People love comparisons. It’s built into our nature to compare groups and note the differences. So it’s no surprise when I present at conferences, that one of the topics is often on looking at the differences between runners. Whether that’s from the high school to college to pro groups, or from different types of runners.

Traditionally, the question has focused on the interaction of volume (“How many miles does he run?”) and intensity (“How many speed workouts does he do?”). However, there’s an often neglected piece to the puzzle, that athletes and coaches might take for granted, that can be manipulated. The concept of space.

What’s space? How “dense” the training is, whether that’s within a workout or within the training cycle is how I like to define space. In other words how tightly packed is the training versus how much space do you have between workouts or training cycles.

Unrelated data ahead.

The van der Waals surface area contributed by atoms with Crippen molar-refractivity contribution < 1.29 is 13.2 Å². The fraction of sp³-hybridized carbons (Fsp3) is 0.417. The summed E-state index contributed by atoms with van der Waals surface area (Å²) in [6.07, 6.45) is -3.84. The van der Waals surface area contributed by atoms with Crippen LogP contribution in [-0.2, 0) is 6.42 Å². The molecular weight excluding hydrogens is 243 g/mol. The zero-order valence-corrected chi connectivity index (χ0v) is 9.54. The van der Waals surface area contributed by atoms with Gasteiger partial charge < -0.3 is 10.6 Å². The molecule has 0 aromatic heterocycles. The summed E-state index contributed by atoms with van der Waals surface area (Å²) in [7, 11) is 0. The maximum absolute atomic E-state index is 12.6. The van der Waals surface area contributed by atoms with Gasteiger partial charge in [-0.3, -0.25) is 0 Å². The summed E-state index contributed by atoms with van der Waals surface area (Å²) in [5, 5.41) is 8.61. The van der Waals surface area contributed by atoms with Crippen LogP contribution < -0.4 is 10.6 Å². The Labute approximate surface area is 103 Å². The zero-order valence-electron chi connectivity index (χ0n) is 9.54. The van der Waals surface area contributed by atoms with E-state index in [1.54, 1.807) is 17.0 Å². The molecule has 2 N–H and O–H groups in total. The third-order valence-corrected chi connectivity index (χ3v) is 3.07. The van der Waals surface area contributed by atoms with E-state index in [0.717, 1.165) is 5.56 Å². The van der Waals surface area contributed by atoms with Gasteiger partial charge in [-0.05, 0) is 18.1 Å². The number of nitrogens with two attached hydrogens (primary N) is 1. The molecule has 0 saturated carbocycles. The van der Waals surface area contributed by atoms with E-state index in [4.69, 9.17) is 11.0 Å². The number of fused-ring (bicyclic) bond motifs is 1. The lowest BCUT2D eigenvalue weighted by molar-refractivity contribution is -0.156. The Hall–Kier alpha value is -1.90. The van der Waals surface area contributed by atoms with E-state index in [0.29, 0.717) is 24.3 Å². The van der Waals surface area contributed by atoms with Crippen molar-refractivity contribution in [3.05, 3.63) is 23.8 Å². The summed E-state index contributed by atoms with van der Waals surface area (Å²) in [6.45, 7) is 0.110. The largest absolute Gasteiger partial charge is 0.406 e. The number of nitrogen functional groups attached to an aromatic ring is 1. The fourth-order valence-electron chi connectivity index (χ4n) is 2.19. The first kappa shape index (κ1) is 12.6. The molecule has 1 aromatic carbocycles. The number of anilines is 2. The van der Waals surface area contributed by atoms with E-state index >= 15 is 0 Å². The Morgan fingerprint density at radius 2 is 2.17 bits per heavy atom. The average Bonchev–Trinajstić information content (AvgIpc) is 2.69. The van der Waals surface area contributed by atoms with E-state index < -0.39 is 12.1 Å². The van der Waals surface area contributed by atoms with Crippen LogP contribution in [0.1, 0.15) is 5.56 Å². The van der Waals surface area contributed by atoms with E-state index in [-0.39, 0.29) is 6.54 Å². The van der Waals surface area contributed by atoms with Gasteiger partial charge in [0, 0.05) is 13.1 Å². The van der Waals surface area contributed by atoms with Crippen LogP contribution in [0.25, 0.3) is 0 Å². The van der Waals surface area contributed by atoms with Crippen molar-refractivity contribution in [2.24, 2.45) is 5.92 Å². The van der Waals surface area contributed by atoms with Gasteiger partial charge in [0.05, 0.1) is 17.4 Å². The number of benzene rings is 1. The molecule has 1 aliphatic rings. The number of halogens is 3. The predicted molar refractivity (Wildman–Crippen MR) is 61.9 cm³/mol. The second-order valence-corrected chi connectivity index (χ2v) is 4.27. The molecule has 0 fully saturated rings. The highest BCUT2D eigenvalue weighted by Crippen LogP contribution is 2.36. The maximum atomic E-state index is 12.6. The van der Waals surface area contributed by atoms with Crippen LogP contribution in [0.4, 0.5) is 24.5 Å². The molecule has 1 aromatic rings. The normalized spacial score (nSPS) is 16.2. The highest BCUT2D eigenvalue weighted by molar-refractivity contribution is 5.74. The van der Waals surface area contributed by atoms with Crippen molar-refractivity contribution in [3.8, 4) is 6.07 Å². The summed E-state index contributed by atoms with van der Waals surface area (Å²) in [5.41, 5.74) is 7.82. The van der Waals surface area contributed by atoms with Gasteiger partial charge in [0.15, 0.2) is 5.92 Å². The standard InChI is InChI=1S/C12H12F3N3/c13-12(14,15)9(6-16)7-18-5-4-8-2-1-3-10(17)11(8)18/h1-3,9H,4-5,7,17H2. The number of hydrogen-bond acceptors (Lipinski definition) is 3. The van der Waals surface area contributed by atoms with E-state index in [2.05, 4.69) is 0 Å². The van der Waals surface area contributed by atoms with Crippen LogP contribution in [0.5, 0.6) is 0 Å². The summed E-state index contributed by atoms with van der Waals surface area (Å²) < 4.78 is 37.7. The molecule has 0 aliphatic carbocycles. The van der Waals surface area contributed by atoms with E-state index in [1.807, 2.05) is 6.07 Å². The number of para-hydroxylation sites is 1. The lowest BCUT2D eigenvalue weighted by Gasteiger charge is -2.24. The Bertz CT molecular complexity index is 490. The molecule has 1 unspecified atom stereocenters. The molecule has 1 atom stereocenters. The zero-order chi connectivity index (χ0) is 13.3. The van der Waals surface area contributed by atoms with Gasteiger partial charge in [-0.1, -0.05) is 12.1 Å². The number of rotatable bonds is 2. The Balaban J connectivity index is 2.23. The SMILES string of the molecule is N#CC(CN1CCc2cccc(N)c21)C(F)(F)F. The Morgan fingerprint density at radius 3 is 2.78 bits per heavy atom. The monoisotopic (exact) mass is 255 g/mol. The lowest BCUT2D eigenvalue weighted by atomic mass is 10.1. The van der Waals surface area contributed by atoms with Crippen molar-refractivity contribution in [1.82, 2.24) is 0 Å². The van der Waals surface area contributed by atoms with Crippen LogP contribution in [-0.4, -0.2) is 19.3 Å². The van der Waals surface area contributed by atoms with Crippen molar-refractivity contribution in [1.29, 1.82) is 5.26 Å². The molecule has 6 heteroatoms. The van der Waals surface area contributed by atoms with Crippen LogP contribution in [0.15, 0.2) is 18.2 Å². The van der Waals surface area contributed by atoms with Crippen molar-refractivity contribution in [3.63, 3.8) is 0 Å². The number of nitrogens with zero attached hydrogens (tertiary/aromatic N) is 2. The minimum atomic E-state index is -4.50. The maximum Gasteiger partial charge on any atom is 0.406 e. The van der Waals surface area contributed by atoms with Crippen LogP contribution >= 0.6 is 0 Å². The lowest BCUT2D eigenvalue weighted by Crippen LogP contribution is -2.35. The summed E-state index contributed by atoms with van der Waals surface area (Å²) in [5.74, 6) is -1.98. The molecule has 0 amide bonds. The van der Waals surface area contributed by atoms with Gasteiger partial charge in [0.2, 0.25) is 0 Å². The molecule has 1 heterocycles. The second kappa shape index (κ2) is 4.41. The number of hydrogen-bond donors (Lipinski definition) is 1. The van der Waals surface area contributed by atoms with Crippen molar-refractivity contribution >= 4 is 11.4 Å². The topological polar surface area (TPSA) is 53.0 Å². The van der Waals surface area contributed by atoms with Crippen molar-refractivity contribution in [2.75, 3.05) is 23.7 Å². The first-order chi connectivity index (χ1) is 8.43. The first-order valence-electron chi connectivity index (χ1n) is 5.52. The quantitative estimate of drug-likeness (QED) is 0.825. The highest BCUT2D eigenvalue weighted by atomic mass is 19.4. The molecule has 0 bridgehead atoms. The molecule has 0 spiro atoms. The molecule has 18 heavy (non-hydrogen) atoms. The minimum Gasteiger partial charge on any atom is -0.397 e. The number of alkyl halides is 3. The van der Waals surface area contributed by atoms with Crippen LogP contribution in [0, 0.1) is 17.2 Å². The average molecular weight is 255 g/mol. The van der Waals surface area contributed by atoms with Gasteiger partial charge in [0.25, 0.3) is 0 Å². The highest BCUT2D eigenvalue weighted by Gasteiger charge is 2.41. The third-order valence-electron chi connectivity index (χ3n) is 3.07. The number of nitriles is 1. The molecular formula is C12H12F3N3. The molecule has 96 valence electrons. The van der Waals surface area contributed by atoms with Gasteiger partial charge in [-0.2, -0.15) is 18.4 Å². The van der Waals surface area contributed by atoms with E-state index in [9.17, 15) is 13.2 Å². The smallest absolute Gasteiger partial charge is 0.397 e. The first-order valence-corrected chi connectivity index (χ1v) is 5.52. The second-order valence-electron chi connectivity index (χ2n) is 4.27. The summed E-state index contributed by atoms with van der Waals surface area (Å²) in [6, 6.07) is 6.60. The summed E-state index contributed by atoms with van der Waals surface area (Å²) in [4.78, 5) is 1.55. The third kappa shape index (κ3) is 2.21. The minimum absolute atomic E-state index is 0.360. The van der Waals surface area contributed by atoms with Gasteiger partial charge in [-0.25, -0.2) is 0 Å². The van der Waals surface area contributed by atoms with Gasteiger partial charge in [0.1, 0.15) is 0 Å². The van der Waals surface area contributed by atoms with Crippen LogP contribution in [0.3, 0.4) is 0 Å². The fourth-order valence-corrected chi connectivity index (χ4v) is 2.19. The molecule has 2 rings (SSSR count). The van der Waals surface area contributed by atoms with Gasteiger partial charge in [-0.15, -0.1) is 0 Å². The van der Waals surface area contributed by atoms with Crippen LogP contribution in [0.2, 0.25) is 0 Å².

As coaches, we tend to fall into this trap of cycling workouts and sticking to tried and true patterns. I’ll never forget my conversations with a very good coach when I was younger in which he stated “tempo or longer reps on Monday, shorter reps or hills on Thursday, long run Saturday. That’s the cycle. We change the workouts as the season goes, but it’s Monday-Thursday-Saturday.”

The point isn’t to disparage this concept, but to point out that many of us, myself included, often get caught up with this cycle of training. The workouts themselves shift and change, but the “space” between them is held constant.

To me, this is concept prevails because of our human tendency to polarize and like patterns. As coach Renato Canova likes to point out, there are a myriad of intensities between hard and easy, yet we tend to simply classify and stick with these two dichotomies. We like nice neat, usable categories to make sense of the world, so we end up falling into this pattern of Hard/Easy with the variation being the number of easy days after hard workouts.